On Friday the United States lost its coveted AAA credit rating. Credit rating agency Standard & Poor’s downgraded the nation’s rating for the first time since the U.S. won the top ranking in 1917. 18 countries now have a better credit rating than the US.
In response to the historic downgrade, the Obama Treasury released a statement claiming S&P made a $2 trillion mistake.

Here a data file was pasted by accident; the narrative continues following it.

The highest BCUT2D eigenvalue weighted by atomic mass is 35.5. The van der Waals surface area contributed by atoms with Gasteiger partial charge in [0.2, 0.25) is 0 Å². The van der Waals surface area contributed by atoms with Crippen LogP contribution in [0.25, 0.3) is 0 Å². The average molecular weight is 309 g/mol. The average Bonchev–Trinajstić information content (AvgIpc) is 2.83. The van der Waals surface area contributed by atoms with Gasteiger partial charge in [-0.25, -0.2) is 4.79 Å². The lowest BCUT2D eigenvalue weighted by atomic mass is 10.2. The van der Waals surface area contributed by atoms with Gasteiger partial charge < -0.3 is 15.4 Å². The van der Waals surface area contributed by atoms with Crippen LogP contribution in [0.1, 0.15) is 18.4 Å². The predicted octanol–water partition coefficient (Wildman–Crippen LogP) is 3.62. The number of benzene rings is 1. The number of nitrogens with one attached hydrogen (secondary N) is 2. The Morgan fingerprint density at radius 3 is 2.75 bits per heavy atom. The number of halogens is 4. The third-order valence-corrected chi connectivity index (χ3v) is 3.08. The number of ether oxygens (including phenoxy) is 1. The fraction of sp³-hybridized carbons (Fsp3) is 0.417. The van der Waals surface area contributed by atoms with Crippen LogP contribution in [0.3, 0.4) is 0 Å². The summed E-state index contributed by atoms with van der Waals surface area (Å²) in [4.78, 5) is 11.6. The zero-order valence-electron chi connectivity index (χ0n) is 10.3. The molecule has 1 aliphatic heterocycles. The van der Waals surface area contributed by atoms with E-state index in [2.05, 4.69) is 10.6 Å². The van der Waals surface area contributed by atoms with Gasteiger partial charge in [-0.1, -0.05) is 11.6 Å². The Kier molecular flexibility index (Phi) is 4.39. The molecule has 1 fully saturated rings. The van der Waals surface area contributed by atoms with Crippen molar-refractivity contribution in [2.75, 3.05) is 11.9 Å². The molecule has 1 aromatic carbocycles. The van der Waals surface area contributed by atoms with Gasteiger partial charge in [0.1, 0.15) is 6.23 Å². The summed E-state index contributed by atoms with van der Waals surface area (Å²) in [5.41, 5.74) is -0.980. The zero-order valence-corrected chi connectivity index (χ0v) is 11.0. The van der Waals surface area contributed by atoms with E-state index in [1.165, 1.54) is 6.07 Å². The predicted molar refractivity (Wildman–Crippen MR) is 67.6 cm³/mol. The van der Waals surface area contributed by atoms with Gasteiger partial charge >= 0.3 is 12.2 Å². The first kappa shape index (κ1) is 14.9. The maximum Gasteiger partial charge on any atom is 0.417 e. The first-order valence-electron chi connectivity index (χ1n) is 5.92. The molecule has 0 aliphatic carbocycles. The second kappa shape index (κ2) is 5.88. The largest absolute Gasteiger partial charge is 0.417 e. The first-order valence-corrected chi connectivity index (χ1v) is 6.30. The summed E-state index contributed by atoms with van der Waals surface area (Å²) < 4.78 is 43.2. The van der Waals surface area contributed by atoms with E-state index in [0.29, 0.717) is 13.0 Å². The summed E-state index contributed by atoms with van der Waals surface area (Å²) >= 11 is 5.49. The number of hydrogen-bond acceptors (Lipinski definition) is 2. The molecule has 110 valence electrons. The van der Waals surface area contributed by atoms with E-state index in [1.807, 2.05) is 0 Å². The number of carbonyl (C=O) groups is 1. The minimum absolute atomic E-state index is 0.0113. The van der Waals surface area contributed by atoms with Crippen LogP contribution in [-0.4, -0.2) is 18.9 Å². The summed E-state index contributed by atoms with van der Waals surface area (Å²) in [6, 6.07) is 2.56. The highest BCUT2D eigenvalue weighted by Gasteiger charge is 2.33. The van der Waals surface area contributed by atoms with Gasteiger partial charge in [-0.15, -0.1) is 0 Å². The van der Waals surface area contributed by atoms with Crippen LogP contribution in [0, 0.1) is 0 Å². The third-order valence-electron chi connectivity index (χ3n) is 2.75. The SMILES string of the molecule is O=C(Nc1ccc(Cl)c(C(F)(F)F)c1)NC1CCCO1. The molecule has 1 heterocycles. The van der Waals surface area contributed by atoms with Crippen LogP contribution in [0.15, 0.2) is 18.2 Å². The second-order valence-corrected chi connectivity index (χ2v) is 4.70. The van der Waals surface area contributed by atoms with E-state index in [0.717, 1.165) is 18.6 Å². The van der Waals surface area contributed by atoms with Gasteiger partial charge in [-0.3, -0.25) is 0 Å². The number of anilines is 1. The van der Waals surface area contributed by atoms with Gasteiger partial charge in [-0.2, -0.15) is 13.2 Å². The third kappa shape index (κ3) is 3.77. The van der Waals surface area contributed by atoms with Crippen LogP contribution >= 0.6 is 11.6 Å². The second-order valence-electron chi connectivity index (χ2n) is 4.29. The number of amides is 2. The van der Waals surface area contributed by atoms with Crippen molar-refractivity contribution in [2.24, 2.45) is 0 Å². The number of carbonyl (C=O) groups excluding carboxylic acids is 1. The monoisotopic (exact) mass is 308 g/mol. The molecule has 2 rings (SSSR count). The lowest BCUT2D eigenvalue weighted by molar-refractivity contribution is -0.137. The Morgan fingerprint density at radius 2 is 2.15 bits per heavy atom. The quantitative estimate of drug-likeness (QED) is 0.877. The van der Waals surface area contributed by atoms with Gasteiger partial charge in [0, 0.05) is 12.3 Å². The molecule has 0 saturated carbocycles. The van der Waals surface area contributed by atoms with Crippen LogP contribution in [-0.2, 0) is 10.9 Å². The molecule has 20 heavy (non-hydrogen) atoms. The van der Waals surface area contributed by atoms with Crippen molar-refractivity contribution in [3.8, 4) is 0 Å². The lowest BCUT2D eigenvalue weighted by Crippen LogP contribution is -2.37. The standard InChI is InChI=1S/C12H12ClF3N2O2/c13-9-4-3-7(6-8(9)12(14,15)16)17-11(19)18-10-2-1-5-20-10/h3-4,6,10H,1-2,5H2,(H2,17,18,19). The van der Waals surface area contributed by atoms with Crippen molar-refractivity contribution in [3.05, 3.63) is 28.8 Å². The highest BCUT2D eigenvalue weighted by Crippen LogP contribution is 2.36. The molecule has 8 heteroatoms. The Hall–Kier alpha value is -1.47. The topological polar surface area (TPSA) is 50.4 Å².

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Yesterday we showed that when it comes to projections, the CBO’s own track record makes S&P shine in comparison. Apparently this fact was not lost on S&P itself which sent out a note explaining which “clarified assumption used on discretionary spending growth.” Basically, as S&P says, “Our ratings are determined primarily using a 3-5 year time horizon. In the near term horizon, by 2015, the U.S. net general government debt with the new assumptions were projected to be $14.5 trillion (79% of 2015 GDP) versus $14.7 trillion (81% of 2015 GDP) with the initial assumption – a difference of $345 billion.” So yes, while by 2021 the difference could be $2.1 trillion based on the CBO’s current baseline model, the truth is that the CBO’s own estimate on revenue and spending projections in a decade will likely have a +/- $10 trillion margin of error. So does anyone really care? In essence all S&P did was point out what Zero Hedge and others have been saying: that a “deficit cutting” plan which is massively back end loaded and has about $20 billion in cuts over the next year is absolutely without credit or merit. And the disingenuity on the side of Treasury to believe that someone would think otherwise is simply appalling. That said, while the markets look set to crash very shortly, the overabundance of catalysts means that it will be more than just the downgrade that throws risk into a tailspin. Although prepare for an all out onslaught by the Treasury on S&P as a scapegoat. After all in USSAA(negative outlook) it is never our fault: it is always someone else’s.